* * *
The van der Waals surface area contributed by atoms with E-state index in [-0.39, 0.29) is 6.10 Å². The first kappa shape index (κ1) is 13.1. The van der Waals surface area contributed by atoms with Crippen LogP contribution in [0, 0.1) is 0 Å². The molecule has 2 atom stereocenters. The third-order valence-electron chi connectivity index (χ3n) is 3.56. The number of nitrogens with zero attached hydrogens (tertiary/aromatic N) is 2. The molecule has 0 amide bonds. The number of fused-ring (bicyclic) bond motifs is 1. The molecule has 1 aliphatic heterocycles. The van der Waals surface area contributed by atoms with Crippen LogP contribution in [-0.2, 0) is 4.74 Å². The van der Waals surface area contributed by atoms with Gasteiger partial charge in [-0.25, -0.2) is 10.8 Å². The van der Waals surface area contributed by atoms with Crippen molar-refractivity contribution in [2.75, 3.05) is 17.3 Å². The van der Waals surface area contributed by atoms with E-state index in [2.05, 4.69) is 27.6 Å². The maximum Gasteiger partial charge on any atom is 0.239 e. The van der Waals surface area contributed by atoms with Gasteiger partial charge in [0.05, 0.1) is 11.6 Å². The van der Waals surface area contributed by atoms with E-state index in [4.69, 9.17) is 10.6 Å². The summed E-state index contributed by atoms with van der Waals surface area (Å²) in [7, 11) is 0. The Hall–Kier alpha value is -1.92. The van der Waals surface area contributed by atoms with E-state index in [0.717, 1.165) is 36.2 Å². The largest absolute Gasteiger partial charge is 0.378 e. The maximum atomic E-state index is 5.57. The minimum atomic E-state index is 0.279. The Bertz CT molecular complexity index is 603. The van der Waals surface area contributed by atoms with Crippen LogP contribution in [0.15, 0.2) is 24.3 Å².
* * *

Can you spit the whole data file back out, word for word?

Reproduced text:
The van der Waals surface area contributed by atoms with E-state index in [-0.39, 0.29) is 6.10 Å². The first kappa shape index (κ1) is 13.1. The van der Waals surface area contributed by atoms with Crippen LogP contribution in [0, 0.1) is 0 Å². The molecule has 2 atom stereocenters. The third-order valence-electron chi connectivity index (χ3n) is 3.56. The number of nitrogens with zero attached hydrogens (tertiary/aromatic N) is 2. The molecule has 0 amide bonds. The number of fused-ring (bicyclic) bond motifs is 1. The molecule has 1 aliphatic heterocycles. The van der Waals surface area contributed by atoms with Crippen LogP contribution in [-0.2, 0) is 4.74 Å². The van der Waals surface area contributed by atoms with Gasteiger partial charge in [-0.25, -0.2) is 10.8 Å². The van der Waals surface area contributed by atoms with Crippen molar-refractivity contribution in [2.75, 3.05) is 17.3 Å². The van der Waals surface area contributed by atoms with E-state index in [2.05, 4.69) is 27.6 Å². The maximum Gasteiger partial charge on any atom is 0.239 e. The van der Waals surface area contributed by atoms with Gasteiger partial charge in [0.05, 0.1) is 11.6 Å². The van der Waals surface area contributed by atoms with E-state index in [4.69, 9.17) is 10.6 Å². The summed E-state index contributed by atoms with van der Waals surface area (Å²) in [7, 11) is 0. The Hall–Kier alpha value is -1.92. The van der Waals surface area contributed by atoms with E-state index in [0.717, 1.165) is 36.2 Å². The largest absolute Gasteiger partial charge is 0.378 e. The maximum atomic E-state index is 5.57. The minimum atomic E-state index is 0.279. The Bertz CT molecular complexity index is 603. The van der Waals surface area contributed by atoms with Crippen LogP contribution in [0.15, 0.2) is 24.3 Å².